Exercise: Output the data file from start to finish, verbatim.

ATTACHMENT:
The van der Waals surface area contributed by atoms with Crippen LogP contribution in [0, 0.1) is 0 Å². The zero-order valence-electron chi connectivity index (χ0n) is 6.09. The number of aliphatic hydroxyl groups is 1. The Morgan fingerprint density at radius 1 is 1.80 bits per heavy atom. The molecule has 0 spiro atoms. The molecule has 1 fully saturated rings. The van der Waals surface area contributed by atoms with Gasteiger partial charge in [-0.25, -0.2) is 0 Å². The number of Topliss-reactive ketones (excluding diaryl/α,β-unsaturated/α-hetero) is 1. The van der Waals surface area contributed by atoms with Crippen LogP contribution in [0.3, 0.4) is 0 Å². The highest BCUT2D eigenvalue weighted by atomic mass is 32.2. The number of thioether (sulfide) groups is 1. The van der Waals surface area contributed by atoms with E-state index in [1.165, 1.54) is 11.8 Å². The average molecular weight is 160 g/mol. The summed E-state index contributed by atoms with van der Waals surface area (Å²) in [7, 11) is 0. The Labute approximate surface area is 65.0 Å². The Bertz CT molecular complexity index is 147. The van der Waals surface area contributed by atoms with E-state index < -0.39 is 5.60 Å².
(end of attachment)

The van der Waals surface area contributed by atoms with Crippen LogP contribution in [0, 0.1) is 0 Å². The zero-order valence-electron chi connectivity index (χ0n) is 6.09. The number of aliphatic hydroxyl groups is 1. The Morgan fingerprint density at radius 1 is 1.80 bits per heavy atom. The molecule has 0 spiro atoms. The molecule has 1 fully saturated rings. The van der Waals surface area contributed by atoms with Gasteiger partial charge in [-0.25, -0.2) is 0 Å². The number of Topliss-reactive ketones (excluding diaryl/α,β-unsaturated/α-hetero) is 1. The van der Waals surface area contributed by atoms with Crippen LogP contribution in [0.3, 0.4) is 0 Å². The highest BCUT2D eigenvalue weighted by atomic mass is 32.2. The number of thioether (sulfide) groups is 1. The van der Waals surface area contributed by atoms with E-state index in [1.165, 1.54) is 11.8 Å². The average molecular weight is 160 g/mol. The summed E-state index contributed by atoms with van der Waals surface area (Å²) in [7, 11) is 0. The Labute approximate surface area is 65.0 Å². The Bertz CT molecular complexity index is 147. The van der Waals surface area contributed by atoms with E-state index < -0.39 is 5.60 Å².